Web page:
More than half trees in Papua New Guinea could be lost by 2021, according to a new satellite study of the region. The University of Papua New Guinea and the Australian National University conducted the stady that found that deforestation is much more widespread than was previously thought, even in so-called conservation areas. Papua New Guinea (PNG) has the world’s third largest tropical forest, but it was being cleared or degraded at a rate of 362,000 hectares (895,000 acres) a year in 2001, the report said. The destruction will drive global warming, because tropical forests are an important store of carbon.
“The unfortunate reality is that forests in Papua New Guinea are being logged repeatedly and wastefully with little regard for the environmental consequences and with at least the passive complicity of government authorities.” Phil Shearman, lead author of the study
The researchers compared satellite images taken over three decades from the early 1970s. In 1972, the country had 38m hectares (94m acres), of rainforest covering 82% of the country. About 15% of that was cleared by 2002.
PNG was a founder of the Rainforest Coalition, a group of tropical nations that say rich countries should pay them to protect their forests as a way of tackling climate change. But the new study suggests many of the vulnerable trees could be removed by the time such an agreement is in place.
Belden Namah, PNG forests minister, said the government was already taking steps to review its logging policies: “There’s a need for rapid action to replace trees that have been cut. And I believe for every tree that has been cut, we should plant three more new trees. That is one major policy I am looking at.” The country earns US$176m (£89m) from commercial logging each year.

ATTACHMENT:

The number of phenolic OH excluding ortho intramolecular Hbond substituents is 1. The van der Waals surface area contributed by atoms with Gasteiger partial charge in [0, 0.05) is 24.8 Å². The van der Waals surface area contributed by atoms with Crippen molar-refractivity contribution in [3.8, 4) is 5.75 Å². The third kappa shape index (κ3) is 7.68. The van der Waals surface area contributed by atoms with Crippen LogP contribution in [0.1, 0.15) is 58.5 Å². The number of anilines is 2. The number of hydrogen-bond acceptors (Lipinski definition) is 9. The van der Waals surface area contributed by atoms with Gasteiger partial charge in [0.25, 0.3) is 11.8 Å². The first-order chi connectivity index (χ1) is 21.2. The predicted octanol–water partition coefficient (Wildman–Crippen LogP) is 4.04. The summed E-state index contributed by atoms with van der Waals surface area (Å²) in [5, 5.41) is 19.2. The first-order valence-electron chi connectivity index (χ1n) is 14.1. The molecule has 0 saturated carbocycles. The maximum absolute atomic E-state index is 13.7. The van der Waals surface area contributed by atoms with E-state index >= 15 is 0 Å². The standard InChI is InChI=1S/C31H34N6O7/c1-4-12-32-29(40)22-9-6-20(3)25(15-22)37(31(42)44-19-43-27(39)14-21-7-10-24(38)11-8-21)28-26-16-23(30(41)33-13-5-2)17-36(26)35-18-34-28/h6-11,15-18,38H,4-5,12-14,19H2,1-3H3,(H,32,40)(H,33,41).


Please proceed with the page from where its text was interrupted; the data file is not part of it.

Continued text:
The report said deforestation was occurring at the same rate in protected and unprotected areas and justified a significant reduction in logging in Papua New Guinea. Any new forestry programmes should involve small and medium-scale, locally-owned and managed operations where commercial activities are more likely to be environmentally sustainable, it said.
What are the impacts of deforestation?
- Loss of biodiversity
Species lose their habitat, or can no longer subsist in the small fragments of forests that are left. Populations dwindle, and eventually some can become extinct. Because of the high degree of endemism, or presence of species that are only found within a specific geographical range, even localized deforestation can result in loss of species.
- Habitat degradation
New roads that provide access to settlers and loggers into the Forests of New Guinea can cause widespread fragmentation of rainforests. These fragmented landscapes cannot support wildlife the same way intact habitats do, the microclimate may be affected, and the area may be more vulnerable to droughts and fires.
- Modified climate
Reduced forest means less carbon dioxide (CO2) is absorbed by trees, which accumulates in the atmosphere as a result of pollution. At the same time, there may be an increased presence of CO2 if trees are being burnt.
- Loss of water cycling
Deforestation reduces the critical water cycling services provided by trees. When rainfall reduction is added to the natural variability that characterizes rainfall in the region, the resulting droughts may have major environmental impacts. (Source:WWF)
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